“You know, when you get your first asparagus, or your first acorn squash, or your first really good tomato of the season, those are the moments that define the cook's year. I get more excited by that than anything else.” — Mario Batali

There are several kinds of squash grown in the garden:

  • Summer squash, including Zucchini

  • Winter squash, including acorn, butternut and patty pan

  • Pumpkin will also be included in this category since it’s in the same family and has similar characteristics. (Also to note: what you buy as “canned pumpkin” is actually squash. Check out the label.)

Benefits and nutritional information:

  • Given the wide range of squash varieties it’s natural that there is an equally wide range of nutritional benefits, varying in levels of calories, fiber, vitamins and minerals.
  • Summer squash is considered the healthiest of the varieties.
  • Also highly ranked, among the more common varieties, are Butternut, Pumpkin, Acorn and Hubbard.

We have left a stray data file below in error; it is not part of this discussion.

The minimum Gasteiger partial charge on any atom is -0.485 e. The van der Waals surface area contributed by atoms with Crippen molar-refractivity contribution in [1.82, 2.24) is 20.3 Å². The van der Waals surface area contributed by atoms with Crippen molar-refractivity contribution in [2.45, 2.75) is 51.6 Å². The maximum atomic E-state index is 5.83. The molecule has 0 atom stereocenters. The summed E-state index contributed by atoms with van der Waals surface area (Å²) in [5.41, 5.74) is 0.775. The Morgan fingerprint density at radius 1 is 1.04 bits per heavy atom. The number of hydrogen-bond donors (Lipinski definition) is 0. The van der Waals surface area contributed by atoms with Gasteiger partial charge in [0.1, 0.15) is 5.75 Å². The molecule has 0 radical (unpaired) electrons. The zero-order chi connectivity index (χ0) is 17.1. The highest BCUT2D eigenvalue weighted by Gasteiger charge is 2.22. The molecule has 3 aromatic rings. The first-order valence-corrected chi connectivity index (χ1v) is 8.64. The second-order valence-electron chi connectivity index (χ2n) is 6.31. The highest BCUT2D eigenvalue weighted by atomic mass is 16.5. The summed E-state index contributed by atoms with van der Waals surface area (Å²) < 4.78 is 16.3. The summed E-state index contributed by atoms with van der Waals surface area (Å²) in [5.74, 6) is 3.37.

• Since squash seeds germinate best when the soil temperature is at least 70 degrees, best results will be achieved either by buying commercially grown starts or producing your own starts from seeds indoors.

When to plant:

  • Setting out squash plants with a soil temperature below 60 degrees can result in less than healthy plants, and may contribute to blossom end rot when they begin to set fruit.
  • Like all other seedlings, squash need to be hardened off prior to planting out.

Thinning, training

  • Spacing of squash plants depends on the variety; summer squash should be spaced 3 to 4 feet apart while winter squash, which produce longer vines, need 4 to 6 feet.
  • Like any other vining plant, squash can be grown on a trellis; however, since some of the varieties can be quite large it’s often necessary to provide support for the fruit.

Signs of over-watering, nutrient deficiency

Pests and pest controls


  • Summer squash, zucchini and patty pan squash are best when picked while small, before their skins harden and their cores get pithy and full of seeds.
  • Winter squash can be harvested any time after they’ve reached mature size, but they’ll develop more sweetness if left on the vines until the leaves start dying back in the fall.
  • Harvesting is best done with a pair of hand pruners, cutting the stem about an inch from the fruit.
  • Winter squash are often at their best after 2 to 4 months of storage in a cool, dry and dark place with good air drainage.
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